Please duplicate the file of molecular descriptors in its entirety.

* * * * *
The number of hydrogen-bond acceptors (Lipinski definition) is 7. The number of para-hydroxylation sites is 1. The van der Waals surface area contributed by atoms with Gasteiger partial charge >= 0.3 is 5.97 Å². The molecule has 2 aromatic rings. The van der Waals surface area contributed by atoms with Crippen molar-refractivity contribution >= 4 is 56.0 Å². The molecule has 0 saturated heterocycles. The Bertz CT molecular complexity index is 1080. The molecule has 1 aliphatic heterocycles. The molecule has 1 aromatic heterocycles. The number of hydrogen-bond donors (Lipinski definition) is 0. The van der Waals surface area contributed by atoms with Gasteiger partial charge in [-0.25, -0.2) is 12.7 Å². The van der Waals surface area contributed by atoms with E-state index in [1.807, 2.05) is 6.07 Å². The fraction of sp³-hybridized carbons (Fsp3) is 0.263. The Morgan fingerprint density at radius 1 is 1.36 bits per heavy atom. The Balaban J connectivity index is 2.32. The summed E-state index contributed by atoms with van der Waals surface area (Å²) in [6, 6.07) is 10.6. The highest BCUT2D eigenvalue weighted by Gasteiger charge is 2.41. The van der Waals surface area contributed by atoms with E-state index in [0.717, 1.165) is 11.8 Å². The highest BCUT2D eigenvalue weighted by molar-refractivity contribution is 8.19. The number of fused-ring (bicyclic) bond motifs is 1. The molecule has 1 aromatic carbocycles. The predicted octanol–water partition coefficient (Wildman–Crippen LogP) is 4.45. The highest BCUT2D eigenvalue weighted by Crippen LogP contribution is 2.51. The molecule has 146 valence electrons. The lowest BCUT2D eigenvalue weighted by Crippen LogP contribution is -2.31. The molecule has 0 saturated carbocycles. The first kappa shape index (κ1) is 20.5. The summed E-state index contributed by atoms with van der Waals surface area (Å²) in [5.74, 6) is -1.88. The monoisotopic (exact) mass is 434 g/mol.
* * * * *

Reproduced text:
The number of hydrogen-bond acceptors (Lipinski definition) is 7. The number of para-hydroxylation sites is 1. The van der Waals surface area contributed by atoms with Gasteiger partial charge >= 0.3 is 5.97 Å². The molecule has 2 aromatic rings. The van der Waals surface area contributed by atoms with Crippen molar-refractivity contribution >= 4 is 56.0 Å². The molecule has 0 saturated heterocycles. The Bertz CT molecular complexity index is 1080. The molecule has 1 aliphatic heterocycles. The molecule has 1 aromatic heterocycles. The number of hydrogen-bond donors (Lipinski definition) is 0. The van der Waals surface area contributed by atoms with Gasteiger partial charge in [-0.25, -0.2) is 12.7 Å². The van der Waals surface area contributed by atoms with E-state index in [1.807, 2.05) is 6.07 Å². The fraction of sp³-hybridized carbons (Fsp3) is 0.263. The Morgan fingerprint density at radius 1 is 1.36 bits per heavy atom. The Balaban J connectivity index is 2.32. The summed E-state index contributed by atoms with van der Waals surface area (Å²) in [6, 6.07) is 10.6. The highest BCUT2D eigenvalue weighted by Gasteiger charge is 2.41. The van der Waals surface area contributed by atoms with E-state index in [0.717, 1.165) is 11.8 Å². The highest BCUT2D eigenvalue weighted by molar-refractivity contribution is 8.19. The number of fused-ring (bicyclic) bond motifs is 1. The molecule has 1 aromatic carbocycles. The predicted octanol–water partition coefficient (Wildman–Crippen LogP) is 4.45. The highest BCUT2D eigenvalue weighted by Crippen LogP contribution is 2.51. The molecule has 146 valence electrons. The lowest BCUT2D eigenvalue weighted by Crippen LogP contribution is -2.31. The molecule has 0 saturated carbocycles. The first kappa shape index (κ1) is 20.5. The summed E-state index contributed by atoms with van der Waals surface area (Å²) in [5.74, 6) is -1.88. The monoisotopic (exact) mass is 434 g/mol.